Photo by Melody

PlantFiles: Sweet Acacia, Huisache, Mimosa Bush, Sweet Wattle
Acacia minuta

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Family: Mimosaceae
Genus: Acacia (a-KAY-see-uh) (Info)
Species: minuta (min-YOO-tuh) (Info)

Synonym:Mimosa farnesiana
Synonym:Vachellia farnesiana
Synonym:Acacia acicularis
Synonym:Acacia farnesiana

One vendor has this plant for sale.

13 members have or want this plant for trade.

Category:
Shrubs
Trees

Height:
10-12 ft. (3-3.6 m)
12-15 ft. (3.6-4.7 m)
15-20 ft. (4.7-6 m)

Spacing:
15-20 ft. (4.7-6 m)

Hardiness:
USDA Zone 9a: to -6.6 C (20 F)
USDA Zone 9b: to -3.8 C (25 F)
USDA Zone 10a: to -1.1 C (30 F)
USDA Zone 10b: to 1.7 C (35 F)
USDA Zone 11: above 4.5 C (40 F)

Sun Exposure:
Full Sun

Danger:
Plant has spines or sharp edges; use extreme caution when handling

Bloom Color:
Gold (Yellow-Orange)

Bloom Time:
Late Spring/Early Summer
Mid Summer

Foliage:
Evergreen

Other details:
May be a noxious weed or invasive
Flowers are fragrant
Average Water Needs; Water regularly; do not overwater

Soil pH requirements:
6.1 to 6.5 (mildly acidic)
6.6 to 7.5 (neutral)
7.6 to 7.8 (mildly alkaline)

Patent Information:
Non-patented

Propagation Methods:
From semi-hardwood cuttings
From seed; direct sow after last frost
Scarify seed before sowing

Seed Collecting:
Allow pods to dry on plant; break open to collect seeds
Properly cleaned, seed can be successfully stored

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By Floridian
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There are a total of 20 photos.
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Profile:

3 positives
4 neutrals
No negatives

Gardeners' Notes:

RatingAuthorContent
Positive Phellos On Aug 31, 2013, Phellos from Port Vincent, LA wrote:

We had one for almost ten years. From a seedling, it grew to ten feet tall with a dense six inch diameter trunk with very hard wood. It was planted against a wire fence beneath an oak tree and grew sideways into the neighbor's yard. The butterflies used to love the sweet fragrant yellow flowers. It was killed by a hurricane and now, almost another ten years later, the old dead trunk is still standing, almost solid!

Positive Mandrew968 On Jan 19, 2011, Mandrew968 from Miami, FL wrote:

This tree was given to me as shrub. I planted it in my front yard and it has grown four times its original size in half a year! With its' substantial growth, I was able to trim it into a tree. Very ornamental and pretty much the only deciduous tree in my yard. It has been in bloom for the past 2 months and now has several 6" seed pods growing on it. With the growth that this tree has shown, in two years, it will shade my sidewalk and the street! This tree also has very hard wood.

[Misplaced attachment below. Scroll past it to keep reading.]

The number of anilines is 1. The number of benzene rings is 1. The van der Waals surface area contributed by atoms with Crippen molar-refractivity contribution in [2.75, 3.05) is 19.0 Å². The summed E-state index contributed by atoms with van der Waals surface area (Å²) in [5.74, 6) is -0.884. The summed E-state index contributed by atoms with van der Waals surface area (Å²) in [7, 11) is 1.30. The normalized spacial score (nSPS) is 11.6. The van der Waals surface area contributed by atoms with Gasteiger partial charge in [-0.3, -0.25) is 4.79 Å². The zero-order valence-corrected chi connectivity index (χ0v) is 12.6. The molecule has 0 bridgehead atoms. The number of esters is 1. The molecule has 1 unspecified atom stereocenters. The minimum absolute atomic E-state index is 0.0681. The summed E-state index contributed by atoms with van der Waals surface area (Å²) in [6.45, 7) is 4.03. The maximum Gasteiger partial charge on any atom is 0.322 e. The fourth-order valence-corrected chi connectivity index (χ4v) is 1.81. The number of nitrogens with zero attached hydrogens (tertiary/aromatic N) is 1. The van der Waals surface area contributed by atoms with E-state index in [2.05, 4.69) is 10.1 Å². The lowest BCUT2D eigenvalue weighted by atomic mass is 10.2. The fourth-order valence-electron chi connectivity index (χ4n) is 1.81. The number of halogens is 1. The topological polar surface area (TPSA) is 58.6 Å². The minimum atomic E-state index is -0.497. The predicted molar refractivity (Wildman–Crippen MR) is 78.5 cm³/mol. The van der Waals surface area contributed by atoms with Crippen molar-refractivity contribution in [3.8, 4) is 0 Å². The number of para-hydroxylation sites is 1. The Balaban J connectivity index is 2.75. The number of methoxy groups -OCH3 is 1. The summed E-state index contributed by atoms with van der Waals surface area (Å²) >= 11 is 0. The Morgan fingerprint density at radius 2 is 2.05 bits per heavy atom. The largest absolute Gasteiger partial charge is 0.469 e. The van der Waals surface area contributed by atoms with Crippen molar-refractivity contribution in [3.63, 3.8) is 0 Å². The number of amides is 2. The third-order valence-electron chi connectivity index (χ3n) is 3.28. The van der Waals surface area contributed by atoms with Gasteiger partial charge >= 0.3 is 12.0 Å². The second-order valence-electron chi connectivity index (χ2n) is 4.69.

Neutral htop On Feb 12, 2007, htop from San Antonio, TX (Zone 8b) wrote:

Also known as Small's acacia and huisache dulce. It is native to the following states: Alabama, Arizona, California, Florida, Georgia, Louisianna , Mississippi, New Mexico and Texas as well as Puerto Rico and the Virgen Islands. Sweet acacia is a naturalized (introduced) native plant in Hawaii.

Neutral Tetrazygia On Feb 6, 2007, Tetrazygia from Miami, FL (Zone 10b) wrote:

This should be under Acacia farnesiana. It is native to tropical and subtropical areas in the Americas, including much of the most Southern U.S. It may be native to other tropical and subtropical areas around the world.

Neutral frostweed On Aug 23, 2006, frostweed from Josephine, Arlington, TX (Zone 8a) wrote:

Acacia minuta is Native to Texas and other States.

Positive Kameha On Apr 14, 2005, Kameha from Kissimmee, FL (Zone 9b) wrote:

It's native to Central and Southern Florida. The flowers are very sweet smelling hence the name, they appear in late winter and appear after every flush of new growth providing almost year round blooms. It has pretty fern-like foliage. It drops its leaves during drought in order to save water. It needs no irrigation once established. However it grows very slowly and has sharp thorns. Very attractive tree!

Neutral MotherNature4 On Sep 12, 2004, MotherNature4 from Bartow, FL (Zone 9a) wrote:

It has treacherous thorns, but the flowers are as sweet as any perfume. It prefers to grow on sandy soil and is salt tolerant.

Regional...

This plant has been said to grow in the following regions:

Gilbert, Arizona
Golden Valley, Arizona
Phoenix, Arizona
Queen Creek, Arizona
Bartow, Florida
Belleview, Florida
Bradley, Florida
Fort Lauderdale, Florida
Hollywood, Florida (2 reports)
Kissimmee, Florida
Lehigh Acres, Florida
Lutz, Florida
Miami, Florida
Ocala, Florida
Pompano Beach, Florida
Tampa, Florida (3 reports)
Covington, Louisiana
Denham Springs, Louisiana
Henderson, Nevada
Elephant Butte, New Mexico
Fairacres, New Mexico
Arlington, Texas
Rockport, Texas
San Antonio, Texas



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